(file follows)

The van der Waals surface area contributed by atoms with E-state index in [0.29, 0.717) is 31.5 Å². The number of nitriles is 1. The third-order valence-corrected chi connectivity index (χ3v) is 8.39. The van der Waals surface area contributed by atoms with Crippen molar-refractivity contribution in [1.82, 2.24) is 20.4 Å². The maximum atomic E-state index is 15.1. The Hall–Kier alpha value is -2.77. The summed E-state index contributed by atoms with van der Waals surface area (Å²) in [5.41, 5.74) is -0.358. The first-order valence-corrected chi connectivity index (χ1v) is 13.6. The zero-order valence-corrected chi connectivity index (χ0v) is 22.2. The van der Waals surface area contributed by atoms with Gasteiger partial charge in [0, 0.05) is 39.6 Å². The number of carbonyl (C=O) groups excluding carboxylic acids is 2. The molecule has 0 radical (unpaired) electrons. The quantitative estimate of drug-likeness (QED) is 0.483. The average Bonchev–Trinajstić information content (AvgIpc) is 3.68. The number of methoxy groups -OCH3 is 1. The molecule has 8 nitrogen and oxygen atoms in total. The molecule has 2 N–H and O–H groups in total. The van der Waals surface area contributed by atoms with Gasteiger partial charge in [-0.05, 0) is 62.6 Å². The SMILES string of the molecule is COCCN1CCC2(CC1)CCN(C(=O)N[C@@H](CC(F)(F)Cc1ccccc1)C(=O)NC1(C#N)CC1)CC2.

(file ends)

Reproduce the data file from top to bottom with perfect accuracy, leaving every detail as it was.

The van der Waals surface area contributed by atoms with E-state index in [0.29, 0.717) is 31.5 Å². The number of nitriles is 1. The third-order valence-corrected chi connectivity index (χ3v) is 8.39. The van der Waals surface area contributed by atoms with Crippen molar-refractivity contribution in [1.82, 2.24) is 20.4 Å². The maximum atomic E-state index is 15.1. The Hall–Kier alpha value is -2.77. The summed E-state index contributed by atoms with van der Waals surface area (Å²) in [5.41, 5.74) is -0.358. The first-order valence-corrected chi connectivity index (χ1v) is 13.6. The zero-order valence-corrected chi connectivity index (χ0v) is 22.2. The van der Waals surface area contributed by atoms with Gasteiger partial charge in [0, 0.05) is 39.6 Å². The number of carbonyl (C=O) groups excluding carboxylic acids is 2. The molecule has 0 radical (unpaired) electrons. The quantitative estimate of drug-likeness (QED) is 0.483. The average Bonchev–Trinajstić information content (AvgIpc) is 3.68. The number of methoxy groups -OCH3 is 1. The molecule has 8 nitrogen and oxygen atoms in total. The molecule has 2 N–H and O–H groups in total. The van der Waals surface area contributed by atoms with Gasteiger partial charge in [-0.05, 0) is 62.6 Å². The SMILES string of the molecule is COCCN1CCC2(CC1)CCN(C(=O)N[C@@H](CC(F)(F)Cc1ccccc1)C(=O)NC1(C#N)CC1)CC2.